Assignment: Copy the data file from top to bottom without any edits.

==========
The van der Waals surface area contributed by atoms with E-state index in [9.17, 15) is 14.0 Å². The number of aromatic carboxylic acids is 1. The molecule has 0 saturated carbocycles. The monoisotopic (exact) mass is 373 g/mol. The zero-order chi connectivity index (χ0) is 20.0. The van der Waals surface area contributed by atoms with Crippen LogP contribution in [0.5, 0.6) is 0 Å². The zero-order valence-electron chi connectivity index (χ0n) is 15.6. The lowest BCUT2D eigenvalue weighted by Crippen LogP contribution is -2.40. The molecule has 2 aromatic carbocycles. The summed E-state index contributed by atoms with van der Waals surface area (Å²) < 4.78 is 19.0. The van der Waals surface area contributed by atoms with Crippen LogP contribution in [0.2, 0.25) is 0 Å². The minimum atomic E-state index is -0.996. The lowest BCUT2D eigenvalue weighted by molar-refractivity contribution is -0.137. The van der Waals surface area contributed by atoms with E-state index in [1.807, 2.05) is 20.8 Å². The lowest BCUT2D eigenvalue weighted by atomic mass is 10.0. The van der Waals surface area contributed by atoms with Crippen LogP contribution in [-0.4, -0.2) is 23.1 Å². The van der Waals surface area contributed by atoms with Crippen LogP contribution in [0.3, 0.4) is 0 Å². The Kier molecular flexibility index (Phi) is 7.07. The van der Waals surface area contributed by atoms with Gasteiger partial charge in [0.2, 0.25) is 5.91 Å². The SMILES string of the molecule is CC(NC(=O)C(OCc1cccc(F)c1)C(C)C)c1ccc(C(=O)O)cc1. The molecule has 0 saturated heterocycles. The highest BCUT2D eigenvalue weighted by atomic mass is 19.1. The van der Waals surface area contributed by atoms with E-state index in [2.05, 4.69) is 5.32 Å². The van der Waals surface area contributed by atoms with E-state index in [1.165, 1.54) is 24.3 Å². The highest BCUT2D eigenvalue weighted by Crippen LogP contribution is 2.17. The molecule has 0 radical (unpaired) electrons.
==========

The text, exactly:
The van der Waals surface area contributed by atoms with E-state index in [9.17, 15) is 14.0 Å². The number of aromatic carboxylic acids is 1. The molecule has 0 saturated carbocycles. The monoisotopic (exact) mass is 373 g/mol. The zero-order chi connectivity index (χ0) is 20.0. The van der Waals surface area contributed by atoms with Crippen LogP contribution in [0.5, 0.6) is 0 Å². The zero-order valence-electron chi connectivity index (χ0n) is 15.6. The lowest BCUT2D eigenvalue weighted by Crippen LogP contribution is -2.40. The molecule has 2 aromatic carbocycles. The summed E-state index contributed by atoms with van der Waals surface area (Å²) < 4.78 is 19.0. The van der Waals surface area contributed by atoms with Crippen LogP contribution in [0.2, 0.25) is 0 Å². The minimum atomic E-state index is -0.996. The lowest BCUT2D eigenvalue weighted by molar-refractivity contribution is -0.137. The van der Waals surface area contributed by atoms with E-state index in [1.807, 2.05) is 20.8 Å². The lowest BCUT2D eigenvalue weighted by atomic mass is 10.0. The van der Waals surface area contributed by atoms with Crippen LogP contribution in [-0.4, -0.2) is 23.1 Å². The van der Waals surface area contributed by atoms with Crippen LogP contribution in [0.3, 0.4) is 0 Å². The Kier molecular flexibility index (Phi) is 7.07. The van der Waals surface area contributed by atoms with Gasteiger partial charge in [0.2, 0.25) is 5.91 Å². The SMILES string of the molecule is CC(NC(=O)C(OCc1cccc(F)c1)C(C)C)c1ccc(C(=O)O)cc1. The molecule has 0 saturated heterocycles. The highest BCUT2D eigenvalue weighted by atomic mass is 19.1. The van der Waals surface area contributed by atoms with E-state index in [2.05, 4.69) is 5.32 Å². The van der Waals surface area contributed by atoms with E-state index in [1.165, 1.54) is 24.3 Å². The highest BCUT2D eigenvalue weighted by Crippen LogP contribution is 2.17. The molecule has 0 radical (unpaired) electrons.